NEW YORK (HedgeWorld.com)–New rulings and a proposal from the Internal Revenue Service in the past two weeks clarify tax exemption requirements for insurance-wrapped hedge fund investments.
On July 29, the IRS proposed to remove a look-through provision for unregistered partnerships such as hedge funds in determining whether a key diversification standard is met. Insurance-based products have to meet a diversity criterion that mandates at least five investments and certain percentage allocations to each.
Unregistered partnerships still will be able to use a look-through to underlying investments in establishing that they are sufficiently diversified, but only if the investment vehicles are exclusive to insurance purchasers and are held in separate accounts owned by insurance companies.
The IRS explained that it wants to cancel the provision because this particular rule does not limit the ownership of interests. Many of the partnerships in question are offshore hedge funds and “interests in these partnerships are available for purchase directly by the general public as well as through the purchase of a variable contract,” the proposal states. The change is to make sure the investments are available exclusively via insurance contracts.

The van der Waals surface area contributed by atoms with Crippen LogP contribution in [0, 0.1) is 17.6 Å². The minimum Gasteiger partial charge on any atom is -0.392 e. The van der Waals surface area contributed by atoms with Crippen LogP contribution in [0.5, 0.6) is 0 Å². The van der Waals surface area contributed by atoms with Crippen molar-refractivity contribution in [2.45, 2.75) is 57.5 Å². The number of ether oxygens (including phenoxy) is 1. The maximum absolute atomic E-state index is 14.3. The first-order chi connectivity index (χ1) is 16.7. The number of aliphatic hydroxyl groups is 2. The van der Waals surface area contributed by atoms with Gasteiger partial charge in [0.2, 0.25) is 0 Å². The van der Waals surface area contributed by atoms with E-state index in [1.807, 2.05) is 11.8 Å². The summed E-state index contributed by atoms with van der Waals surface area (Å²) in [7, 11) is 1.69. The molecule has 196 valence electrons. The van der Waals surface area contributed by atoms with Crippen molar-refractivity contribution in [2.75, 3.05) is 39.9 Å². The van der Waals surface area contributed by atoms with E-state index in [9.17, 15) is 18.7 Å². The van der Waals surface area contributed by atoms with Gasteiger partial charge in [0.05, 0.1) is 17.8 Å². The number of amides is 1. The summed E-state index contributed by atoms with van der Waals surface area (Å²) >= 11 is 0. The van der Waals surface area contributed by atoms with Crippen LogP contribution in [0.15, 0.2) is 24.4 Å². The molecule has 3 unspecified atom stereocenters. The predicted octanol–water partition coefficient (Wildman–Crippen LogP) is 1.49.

Some attorneys have argued that the diversification rule supersedes the control rule, an interpretation that appears to conflict with the proposed regulation. The control rule is a requirement that insurance companies rather than policyholders control the investment. It is meant to prevent people from investing in generally available funds through insurance so as to defer taxes on earnings that would otherwise be taxable .
“The Treasury Department and the IRS believe that these arrangements are the type of overly investment-oriented insurance and annuity arrangements that Congress sought to prevent when it enacted the diversification rules,” the proposal says.